Vietnam: Easing Challenges for the Construction Materials Industry

The optimistic scenario for 2024 includes boosted public investment, synchronized deployment of key transportation infrastructure projects, and social housing, which are expected to create a "push" for the real estate market's development.

Vietnam: Easing Challenges for the Construction Materials Industry
Photo by Peter Nguyen / Unsplash

In the promising outlook of 2024, the construction materials sector in Vietnam looks forward to overcoming its recent challenges, buoyed by the government's push for public investment and the synchronized implementation of key transportation infrastructure projects and social housing.

This expected boost in the real estate market is seen as a vital lifeline for the industry, which contributes about 7% to Vietnam's GDP annually but has faced significant downturns in the past two years due to a sluggish real estate market, slow public investment project deployment, and global economic instability.

The construction materials industry, particularly sectors like cement and glass manufacturing, has been among the hardest hit. For instance, the Vietnam Cement Corporation (VICEM) reported a loss of over VND500 billion in 2023, marking an unprecedented difficult period. Nationwide, the consumption of construction materials saw a steep decline, with cement production and consumption dropping by 5.45% and 6% respectively in 2023 compared to the previous year.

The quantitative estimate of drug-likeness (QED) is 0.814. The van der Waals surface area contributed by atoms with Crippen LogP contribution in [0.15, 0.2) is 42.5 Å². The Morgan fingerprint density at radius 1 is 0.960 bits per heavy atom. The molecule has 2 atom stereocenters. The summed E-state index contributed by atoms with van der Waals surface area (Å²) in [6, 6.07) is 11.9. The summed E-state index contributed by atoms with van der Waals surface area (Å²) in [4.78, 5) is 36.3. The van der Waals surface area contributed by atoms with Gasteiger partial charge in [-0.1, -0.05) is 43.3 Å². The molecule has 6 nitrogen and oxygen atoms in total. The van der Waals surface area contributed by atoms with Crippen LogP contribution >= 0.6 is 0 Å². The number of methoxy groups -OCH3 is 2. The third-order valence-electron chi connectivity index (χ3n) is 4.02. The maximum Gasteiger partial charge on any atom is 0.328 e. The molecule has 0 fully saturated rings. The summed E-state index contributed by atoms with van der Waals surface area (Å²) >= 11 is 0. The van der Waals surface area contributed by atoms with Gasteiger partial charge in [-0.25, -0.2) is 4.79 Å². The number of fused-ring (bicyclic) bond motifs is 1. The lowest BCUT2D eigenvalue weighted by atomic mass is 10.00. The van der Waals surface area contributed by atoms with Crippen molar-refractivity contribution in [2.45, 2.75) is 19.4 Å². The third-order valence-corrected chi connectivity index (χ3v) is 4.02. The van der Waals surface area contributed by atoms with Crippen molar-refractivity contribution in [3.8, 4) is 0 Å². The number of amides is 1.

However, there are positive signs on the horizon. The government's decisive actions to accelerate public investment and the commencement of significant infrastructure projects, such as the North-South Expressway and Long Thanh Airport, are expected to stimulate consumption in the construction materials sector. Moreover, legislative amendments related to real estate, such as the Housing Law and the Law on Real Estate Business, passed in 2023, alongside resolutions and decrees aimed at easing difficulties, are anticipated to have a positive impact on the industry's recovery and growth.

For the cement sector, the first quarter of 2024 might still see low consumption due to seasonal factors and ongoing weak demand. However, from the second quarter onwards, an improvement is expected as construction activities pick up pace. The Ministry of Construction has set monitoring market developments and ensuring supply-demand balance for construction materials as one of its key tasks for 2024. It is also urgently addressing policy and regulatory bottlenecks to promote the construction of at least 1 million social housing units by 2030 and increase the use of cement in road construction, especially in the southern provinces.

To navigate through the current difficulties, experts suggest that construction material enterprises should enhance their competitiveness by improving quality, diversifying products, and reducing costs through advanced technology investment and cost-saving measures. Additionally, focusing on environmental concerns, adopting green production practices, and exploring new export markets are crucial for increasing product consumption.